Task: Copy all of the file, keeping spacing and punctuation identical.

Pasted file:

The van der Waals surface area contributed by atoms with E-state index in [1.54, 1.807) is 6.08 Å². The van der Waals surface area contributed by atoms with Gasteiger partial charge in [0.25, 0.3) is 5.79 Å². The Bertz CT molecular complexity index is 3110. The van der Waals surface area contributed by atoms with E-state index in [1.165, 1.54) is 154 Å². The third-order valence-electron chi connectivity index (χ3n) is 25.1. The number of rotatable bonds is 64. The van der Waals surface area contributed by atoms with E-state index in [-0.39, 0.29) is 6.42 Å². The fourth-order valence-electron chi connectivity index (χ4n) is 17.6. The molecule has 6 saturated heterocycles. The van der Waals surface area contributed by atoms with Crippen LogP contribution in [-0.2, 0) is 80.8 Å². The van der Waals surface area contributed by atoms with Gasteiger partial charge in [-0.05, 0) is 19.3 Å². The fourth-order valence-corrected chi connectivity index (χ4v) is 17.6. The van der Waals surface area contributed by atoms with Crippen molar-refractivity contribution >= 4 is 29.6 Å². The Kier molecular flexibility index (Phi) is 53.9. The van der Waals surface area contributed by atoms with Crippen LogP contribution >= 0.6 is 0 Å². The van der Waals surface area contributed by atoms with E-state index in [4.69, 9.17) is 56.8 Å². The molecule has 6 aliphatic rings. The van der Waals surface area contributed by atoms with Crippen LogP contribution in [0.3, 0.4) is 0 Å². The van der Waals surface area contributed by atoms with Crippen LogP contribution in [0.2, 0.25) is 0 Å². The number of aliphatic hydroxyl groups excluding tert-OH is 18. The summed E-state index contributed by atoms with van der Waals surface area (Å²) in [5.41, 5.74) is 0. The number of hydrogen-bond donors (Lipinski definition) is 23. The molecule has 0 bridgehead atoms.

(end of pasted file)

The van der Waals surface area contributed by atoms with E-state index in [1.54, 1.807) is 6.08 Å². The van der Waals surface area contributed by atoms with Gasteiger partial charge in [0.25, 0.3) is 5.79 Å². The Bertz CT molecular complexity index is 3110. The van der Waals surface area contributed by atoms with E-state index in [1.165, 1.54) is 154 Å². The third-order valence-electron chi connectivity index (χ3n) is 25.1. The number of rotatable bonds is 64. The van der Waals surface area contributed by atoms with E-state index in [-0.39, 0.29) is 6.42 Å². The fourth-order valence-electron chi connectivity index (χ4n) is 17.6. The molecule has 6 saturated heterocycles. The van der Waals surface area contributed by atoms with Crippen LogP contribution in [-0.2, 0) is 80.8 Å². The van der Waals surface area contributed by atoms with Gasteiger partial charge in [-0.05, 0) is 19.3 Å². The fourth-order valence-corrected chi connectivity index (χ4v) is 17.6. The van der Waals surface area contributed by atoms with Crippen molar-refractivity contribution >= 4 is 29.6 Å². The Kier molecular flexibility index (Phi) is 53.9. The van der Waals surface area contributed by atoms with Crippen LogP contribution >= 0.6 is 0 Å². The van der Waals surface area contributed by atoms with E-state index in [4.69, 9.17) is 56.8 Å². The molecule has 6 aliphatic rings. The van der Waals surface area contributed by atoms with Crippen LogP contribution in [0.3, 0.4) is 0 Å². The van der Waals surface area contributed by atoms with Crippen LogP contribution in [0.2, 0.25) is 0 Å². The number of aliphatic hydroxyl groups excluding tert-OH is 18. The summed E-state index contributed by atoms with van der Waals surface area (Å²) in [5.41, 5.74) is 0. The number of hydrogen-bond donors (Lipinski definition) is 23. The molecule has 0 bridgehead atoms.